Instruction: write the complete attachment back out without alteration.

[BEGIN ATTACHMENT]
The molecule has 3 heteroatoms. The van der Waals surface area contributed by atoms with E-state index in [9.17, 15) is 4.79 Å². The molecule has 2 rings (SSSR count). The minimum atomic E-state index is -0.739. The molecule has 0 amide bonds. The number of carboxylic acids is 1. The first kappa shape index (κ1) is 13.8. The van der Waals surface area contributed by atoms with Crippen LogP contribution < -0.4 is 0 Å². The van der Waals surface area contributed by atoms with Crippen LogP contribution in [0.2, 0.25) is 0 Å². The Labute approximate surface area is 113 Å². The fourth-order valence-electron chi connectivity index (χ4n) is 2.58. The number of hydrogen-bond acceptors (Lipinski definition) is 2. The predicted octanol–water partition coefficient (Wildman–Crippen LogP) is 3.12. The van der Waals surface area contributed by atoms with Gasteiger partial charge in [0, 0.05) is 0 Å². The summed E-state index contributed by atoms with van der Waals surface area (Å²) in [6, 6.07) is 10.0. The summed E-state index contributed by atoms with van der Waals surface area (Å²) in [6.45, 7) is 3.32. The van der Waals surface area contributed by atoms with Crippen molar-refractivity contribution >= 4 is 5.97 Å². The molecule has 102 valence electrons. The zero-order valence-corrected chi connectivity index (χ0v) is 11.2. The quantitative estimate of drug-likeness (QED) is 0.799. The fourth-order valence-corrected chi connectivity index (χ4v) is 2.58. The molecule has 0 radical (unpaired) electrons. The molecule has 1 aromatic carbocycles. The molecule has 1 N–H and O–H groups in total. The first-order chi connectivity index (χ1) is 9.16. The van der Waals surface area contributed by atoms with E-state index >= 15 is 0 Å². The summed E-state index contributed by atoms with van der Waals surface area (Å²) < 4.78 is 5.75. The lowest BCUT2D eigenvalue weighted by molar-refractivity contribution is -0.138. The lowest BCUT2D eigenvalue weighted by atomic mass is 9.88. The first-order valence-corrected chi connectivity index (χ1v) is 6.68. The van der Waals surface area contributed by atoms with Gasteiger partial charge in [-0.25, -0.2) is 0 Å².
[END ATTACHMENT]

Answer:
The molecule has 3 heteroatoms. The van der Waals surface area contributed by atoms with E-state index in [9.17, 15) is 4.79 Å². The molecule has 2 rings (SSSR count). The minimum atomic E-state index is -0.739. The molecule has 0 amide bonds. The number of carboxylic acids is 1. The first kappa shape index (κ1) is 13.8. The van der Waals surface area contributed by atoms with Crippen LogP contribution < -0.4 is 0 Å². The van der Waals surface area contributed by atoms with Crippen LogP contribution in [0.2, 0.25) is 0 Å². The Labute approximate surface area is 113 Å². The fourth-order valence-electron chi connectivity index (χ4n) is 2.58. The number of hydrogen-bond acceptors (Lipinski definition) is 2. The predicted octanol–water partition coefficient (Wildman–Crippen LogP) is 3.12. The van der Waals surface area contributed by atoms with Gasteiger partial charge in [0, 0.05) is 0 Å². The summed E-state index contributed by atoms with van der Waals surface area (Å²) in [6, 6.07) is 10.0. The summed E-state index contributed by atoms with van der Waals surface area (Å²) in [6.45, 7) is 3.32. The van der Waals surface area contributed by atoms with Crippen molar-refractivity contribution >= 4 is 5.97 Å². The molecule has 102 valence electrons. The zero-order valence-corrected chi connectivity index (χ0v) is 11.2. The quantitative estimate of drug-likeness (QED) is 0.799. The fourth-order valence-corrected chi connectivity index (χ4v) is 2.58. The molecule has 0 radical (unpaired) electrons. The molecule has 1 aromatic carbocycles. The molecule has 1 N–H and O–H groups in total. The first-order chi connectivity index (χ1) is 9.16. The van der Waals surface area contributed by atoms with E-state index >= 15 is 0 Å². The summed E-state index contributed by atoms with van der Waals surface area (Å²) < 4.78 is 5.75. The lowest BCUT2D eigenvalue weighted by molar-refractivity contribution is -0.138. The lowest BCUT2D eigenvalue weighted by atomic mass is 9.88. The first-order valence-corrected chi connectivity index (χ1v) is 6.68. The van der Waals surface area contributed by atoms with Gasteiger partial charge in [-0.25, -0.2) is 0 Å².